After the endoscopy, which did not find any pathology to explain the pain, the gastroenterologist came out and said that he thought that this was an acute Hepatitis A probably from infected shellfish.   He said that he would discharge my son from the hospital and see him in two days to draw more bloods and to go over the results of the blood tests drawn in the hospital.  That was at 3 PM.  After another long wait for transport, he went back to the room.  By 4 PM, he still had his IV in and had not yet received discharge instructions, the appointment for two days later and his prescriptions. The attending doctor of record, who was a hospitalist, came in to tell my son about the discharge.  She had never examined him during his hospital stay but was the doctor of record “caring” for him.  She left and after another fifteen minutes, I went out to see the nurse, sitting at the computer terminal, who told me that he was working on the discharge.  By 5, I left to catch my plane, after helping my son get dressed with the IV still in.   Shortly after I left, he finally was discharged.  He went to his home, still feeling quite sick, but no longer having the severe pain that had led him to the hospital.  

Two days later, he went back to see the gastroenterologist, who is also a liver specialist, and was told that all his tests had been negative including the test for Hepatitis A but his liver was still showing signs of inflammation with the liver tests being even more elevated.  That, of course, was after waiting an hour past the appointment time to be seen.  The doctor told my son to come back in a couple of weeks for more blood tests and to see him in a month and that he may need a liver biopsy.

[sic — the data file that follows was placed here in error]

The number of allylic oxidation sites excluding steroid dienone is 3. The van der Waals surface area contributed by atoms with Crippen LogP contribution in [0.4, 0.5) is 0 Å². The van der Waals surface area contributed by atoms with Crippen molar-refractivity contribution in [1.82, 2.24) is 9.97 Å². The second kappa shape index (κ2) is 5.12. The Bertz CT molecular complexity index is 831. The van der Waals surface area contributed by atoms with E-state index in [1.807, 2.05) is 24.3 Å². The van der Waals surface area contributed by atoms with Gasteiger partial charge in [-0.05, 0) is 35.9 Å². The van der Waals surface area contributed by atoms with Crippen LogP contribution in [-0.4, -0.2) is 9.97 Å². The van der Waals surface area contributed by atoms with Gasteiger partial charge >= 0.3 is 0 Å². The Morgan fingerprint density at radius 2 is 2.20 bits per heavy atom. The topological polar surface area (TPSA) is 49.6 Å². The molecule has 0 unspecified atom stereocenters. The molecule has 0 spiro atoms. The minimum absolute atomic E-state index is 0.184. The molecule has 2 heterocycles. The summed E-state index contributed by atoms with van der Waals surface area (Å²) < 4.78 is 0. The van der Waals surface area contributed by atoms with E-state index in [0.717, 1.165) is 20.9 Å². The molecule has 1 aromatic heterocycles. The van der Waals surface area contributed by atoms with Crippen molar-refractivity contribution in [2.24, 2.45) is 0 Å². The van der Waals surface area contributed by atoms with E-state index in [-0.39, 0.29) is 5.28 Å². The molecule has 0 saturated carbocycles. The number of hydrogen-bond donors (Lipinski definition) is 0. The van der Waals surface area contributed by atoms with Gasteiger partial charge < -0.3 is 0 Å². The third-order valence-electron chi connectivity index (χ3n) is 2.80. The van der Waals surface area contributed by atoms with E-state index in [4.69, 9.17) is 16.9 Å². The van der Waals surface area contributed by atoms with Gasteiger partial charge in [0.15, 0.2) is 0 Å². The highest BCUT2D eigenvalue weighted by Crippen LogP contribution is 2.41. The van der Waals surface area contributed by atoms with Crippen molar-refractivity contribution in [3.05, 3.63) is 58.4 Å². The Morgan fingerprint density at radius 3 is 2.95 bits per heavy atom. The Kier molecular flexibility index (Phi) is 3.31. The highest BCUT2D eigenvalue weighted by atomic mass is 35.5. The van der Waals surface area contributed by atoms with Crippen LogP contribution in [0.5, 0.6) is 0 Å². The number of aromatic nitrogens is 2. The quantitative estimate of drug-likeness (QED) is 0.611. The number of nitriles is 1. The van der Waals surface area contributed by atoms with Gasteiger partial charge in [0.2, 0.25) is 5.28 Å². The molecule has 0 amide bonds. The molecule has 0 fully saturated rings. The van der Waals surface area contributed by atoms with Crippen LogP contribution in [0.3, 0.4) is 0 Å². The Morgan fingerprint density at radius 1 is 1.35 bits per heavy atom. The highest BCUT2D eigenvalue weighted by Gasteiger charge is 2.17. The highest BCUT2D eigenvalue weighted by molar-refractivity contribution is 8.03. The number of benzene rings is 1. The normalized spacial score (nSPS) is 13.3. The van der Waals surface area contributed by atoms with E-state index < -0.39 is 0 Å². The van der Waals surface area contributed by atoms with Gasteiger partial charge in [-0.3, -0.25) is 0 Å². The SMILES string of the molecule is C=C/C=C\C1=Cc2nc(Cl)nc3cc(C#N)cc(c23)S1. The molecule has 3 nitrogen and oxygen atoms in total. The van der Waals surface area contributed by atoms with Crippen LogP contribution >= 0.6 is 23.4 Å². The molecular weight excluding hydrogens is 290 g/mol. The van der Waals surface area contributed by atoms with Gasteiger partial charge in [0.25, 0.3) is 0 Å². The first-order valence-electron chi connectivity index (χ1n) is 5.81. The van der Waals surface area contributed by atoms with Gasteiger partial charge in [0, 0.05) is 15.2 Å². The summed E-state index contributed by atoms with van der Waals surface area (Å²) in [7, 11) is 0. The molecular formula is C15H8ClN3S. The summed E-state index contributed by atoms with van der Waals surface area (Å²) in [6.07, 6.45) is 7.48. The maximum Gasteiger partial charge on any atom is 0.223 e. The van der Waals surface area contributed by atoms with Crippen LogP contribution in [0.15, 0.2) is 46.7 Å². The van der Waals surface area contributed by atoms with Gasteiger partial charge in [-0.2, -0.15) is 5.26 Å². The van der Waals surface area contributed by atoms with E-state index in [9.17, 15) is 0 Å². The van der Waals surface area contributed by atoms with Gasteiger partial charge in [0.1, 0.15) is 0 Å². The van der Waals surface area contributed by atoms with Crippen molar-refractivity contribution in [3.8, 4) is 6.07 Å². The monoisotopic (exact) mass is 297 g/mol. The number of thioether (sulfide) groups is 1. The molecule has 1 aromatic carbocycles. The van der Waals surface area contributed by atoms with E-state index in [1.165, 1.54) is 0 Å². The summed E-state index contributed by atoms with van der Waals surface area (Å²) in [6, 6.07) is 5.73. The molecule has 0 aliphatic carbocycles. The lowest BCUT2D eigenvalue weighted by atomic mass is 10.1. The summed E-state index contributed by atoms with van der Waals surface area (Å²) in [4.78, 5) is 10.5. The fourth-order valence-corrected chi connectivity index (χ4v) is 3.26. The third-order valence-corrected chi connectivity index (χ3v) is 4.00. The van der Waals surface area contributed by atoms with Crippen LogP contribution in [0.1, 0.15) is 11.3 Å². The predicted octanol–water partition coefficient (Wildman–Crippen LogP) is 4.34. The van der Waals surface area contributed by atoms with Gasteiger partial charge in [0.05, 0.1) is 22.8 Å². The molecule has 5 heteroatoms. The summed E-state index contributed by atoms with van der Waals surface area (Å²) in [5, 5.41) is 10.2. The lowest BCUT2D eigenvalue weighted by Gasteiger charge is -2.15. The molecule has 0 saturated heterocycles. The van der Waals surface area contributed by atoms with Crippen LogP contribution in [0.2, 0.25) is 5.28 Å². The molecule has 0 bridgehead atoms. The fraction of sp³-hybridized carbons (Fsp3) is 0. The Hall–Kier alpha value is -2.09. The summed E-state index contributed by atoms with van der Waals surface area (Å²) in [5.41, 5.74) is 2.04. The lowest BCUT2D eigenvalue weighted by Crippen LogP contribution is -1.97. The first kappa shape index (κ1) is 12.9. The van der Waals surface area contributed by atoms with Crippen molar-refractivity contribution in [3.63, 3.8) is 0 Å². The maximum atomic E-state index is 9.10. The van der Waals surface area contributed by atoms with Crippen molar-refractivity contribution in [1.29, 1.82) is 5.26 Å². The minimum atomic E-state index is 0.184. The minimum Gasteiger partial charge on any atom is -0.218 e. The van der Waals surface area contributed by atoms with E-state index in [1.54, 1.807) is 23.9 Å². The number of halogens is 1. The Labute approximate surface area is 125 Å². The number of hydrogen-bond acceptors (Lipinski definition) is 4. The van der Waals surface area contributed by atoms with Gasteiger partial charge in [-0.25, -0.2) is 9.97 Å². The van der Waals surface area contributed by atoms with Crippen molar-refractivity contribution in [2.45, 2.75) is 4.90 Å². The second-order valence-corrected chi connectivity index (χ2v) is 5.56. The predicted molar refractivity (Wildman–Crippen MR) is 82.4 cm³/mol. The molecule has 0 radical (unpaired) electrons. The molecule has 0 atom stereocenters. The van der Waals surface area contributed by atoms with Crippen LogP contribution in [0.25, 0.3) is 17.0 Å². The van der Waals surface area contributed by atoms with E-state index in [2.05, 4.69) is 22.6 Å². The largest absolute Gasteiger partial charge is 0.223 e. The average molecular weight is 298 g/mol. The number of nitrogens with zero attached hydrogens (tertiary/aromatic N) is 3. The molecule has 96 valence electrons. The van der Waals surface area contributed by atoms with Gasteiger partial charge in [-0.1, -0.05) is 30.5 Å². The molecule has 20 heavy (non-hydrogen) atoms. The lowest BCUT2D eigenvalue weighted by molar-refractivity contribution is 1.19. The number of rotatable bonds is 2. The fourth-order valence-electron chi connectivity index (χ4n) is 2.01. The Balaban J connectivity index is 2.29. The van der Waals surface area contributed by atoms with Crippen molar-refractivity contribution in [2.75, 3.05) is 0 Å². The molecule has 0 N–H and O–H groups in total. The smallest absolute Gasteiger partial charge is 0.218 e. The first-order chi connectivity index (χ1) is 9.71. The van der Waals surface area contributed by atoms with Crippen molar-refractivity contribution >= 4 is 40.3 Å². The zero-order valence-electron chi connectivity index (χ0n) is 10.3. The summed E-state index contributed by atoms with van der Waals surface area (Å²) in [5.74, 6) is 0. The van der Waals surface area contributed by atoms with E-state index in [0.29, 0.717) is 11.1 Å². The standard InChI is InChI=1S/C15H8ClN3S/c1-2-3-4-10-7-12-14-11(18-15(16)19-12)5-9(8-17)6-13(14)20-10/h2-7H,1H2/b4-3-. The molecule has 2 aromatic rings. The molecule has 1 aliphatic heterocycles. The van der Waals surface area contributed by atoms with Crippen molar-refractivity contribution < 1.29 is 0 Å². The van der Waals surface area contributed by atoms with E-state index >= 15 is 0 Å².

My son still has persistent pain and nausea and it is hard to predict his course without a diagnosis for the injury to his liver.   At the appointment with the gastroenterologist, my son asked for copies of his records so he could discuss, at length, the test results with me and my wife.  The office staff said that they were too busy to make copies. 

That afternoon, I was left to again email the chief of medicine to ask him to put me in touch with the gastroenterologist to obtain the lab tests.  He said that he would forward my email and that the doctor would get back in touch with me quickly.  It has been two days, and it is now the weekend and I have yet to hear from that doctor or see a single lab test result. 

So now my son is faced with inflammation to his liver of unknown cause and of unknown future course.  At the same time, he also processes the lessons he has learned from his interface with the best minds at this academic medical center.   What are those lessons?

  • His pain is unimportant.  His pain was discounted again and again by the doctors and nurses
  • His time is unimportant.  He was made to wait over and over again, even when he went back as an outpatient, because he was never the high priority and the doctors’ time was deemed more important than his.
  • He is assumed to be lying if the “tests” don’t show something definitive.  Until his liver tests went up and the massive hives broke out, he was assumed to be lying, faking, drug seeking or just plain malingering.
  • Talking to him, examining him, understanding him as a person and understanding his knowledge and his values is just not important.  Looking at the lab values and reports in the computer and filling in the boxes on the computer screen are important. 
  • Feeding him is not important but feeding the computer is crucial.
  • His medical records are not his own.  Giving him his records may be a legal requirement but they don’t have to make it easy or quick.  


Are these the lessons we want patients to learn?  Is this what we are teaching our young physicians?